New JLL report explores concept of industrial ‘Human Centric Design’

While the changes occurring within the supply chain are, at times, in tandem with the rapid growth of e-commerce and technology, how companies approach things like their distribution networks and industrial building design is fundamentally changing.

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While the changes occurring within the supply chain are, at times, in tandem with the rapid growth of e-commerce and technology, how companies approach things like their distribution networks and industrial building design is fundamentally changing.

That was a key thesis of a new research report issued today by Chicago-based commercial real estate broker .

The explained that “distribution center design is evolving, in large part to address the critical need companies are challenged with today-attracting and good people.”

Bringing good people into the fold is clearly paramount for employers, but, as JLL, observes, in the case of those in distribution centers, it makes that point that these people need to be plying their trades in facilities comprised of the attributes and supporting amenities that are often viewed as basically commonplace in an office environment and are yet to be incorporated into industrial distribution center design.

But aside from the obvious need for attracting quality talent, as well as the heightened focus on industrial distribution center design, JLL laid out the key components that comprise the total operating costs of a distribution center, including: transportation, whose costs have historically been the largest consideration for site selection; labor, whose needs are changing, despite the premise that the required skills and number of people needed were not difficult to obtain; inventory carrying costs; and rent and lease expenses.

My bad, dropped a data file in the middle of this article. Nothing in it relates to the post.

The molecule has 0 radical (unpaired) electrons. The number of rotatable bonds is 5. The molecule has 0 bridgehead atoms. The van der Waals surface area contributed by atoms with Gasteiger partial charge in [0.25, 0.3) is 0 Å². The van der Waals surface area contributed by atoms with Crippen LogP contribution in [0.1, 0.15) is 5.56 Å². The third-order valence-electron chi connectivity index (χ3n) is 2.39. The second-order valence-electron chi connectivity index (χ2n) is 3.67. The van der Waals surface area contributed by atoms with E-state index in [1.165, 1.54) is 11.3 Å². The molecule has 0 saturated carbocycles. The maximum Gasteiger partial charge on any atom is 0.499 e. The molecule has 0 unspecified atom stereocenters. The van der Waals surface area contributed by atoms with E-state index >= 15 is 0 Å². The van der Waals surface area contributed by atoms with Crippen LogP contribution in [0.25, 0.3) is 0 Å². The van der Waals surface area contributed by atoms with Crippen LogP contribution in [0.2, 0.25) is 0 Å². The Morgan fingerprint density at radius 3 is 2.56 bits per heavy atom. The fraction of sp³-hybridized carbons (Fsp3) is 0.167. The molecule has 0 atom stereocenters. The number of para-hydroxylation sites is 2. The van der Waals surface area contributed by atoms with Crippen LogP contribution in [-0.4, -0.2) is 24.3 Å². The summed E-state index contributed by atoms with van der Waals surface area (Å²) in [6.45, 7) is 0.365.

The report’s author, , said in an interview that this report was driven by a trip he made to Tokyo he made in October 2017.

“What really got me thinking about it was a tour there, looking at newer developments and distribution centers, and we got a marketing brochure with the words ‘Human Centric Design’ on the cover and nothing else,” he said.  “I had never seen anything like that, and it made me wonder what it meant. But it was quickly understood when looking inside the brochure, with pictures of rock climbing walls, beautiful common areas that looked like lobbies in a New York City office tower, and other things to that effect. Seeing these types of things hit me like a 2x4, because it was such a contrast to what you would normally see in a typical distribution center.”

The primary driver for these atypical amenities, he said, is that, in Japan, labor is hard to come by, and, extending that to the United States, where unemployment is at a record low (with the unemployment rate above Japan’s), there are employee retention issues in play for supply chain occupiers in attracting and retaining labor, which is a major issue in the industry, regardless of geography.

As a point of reference, Thompson recalled a conversation with a customer that found an existing plant in a great location with lots of property, but it was in a remote area, making it hard to find and attract workers.

The report noted that with e-commerce growing rapidly and having subsequently changed the game for fulfillment, a traditional DC that would replenish retail stores might be 500,000 square-feet and employ 150-200 workers. And a same-sized building that is focused on filling individual online orders may employ 3-to-10 times as many people during peak seasons and also require a higher skill set. What’s more, it also noted that movement from palletized shipments to more frequent, smaller, individual orders drives the need for more “pick and pack” efforts that are more labor-intensive. This presents a challenge, as well as a need for more human centric design efforts amid record-low unemployment levels.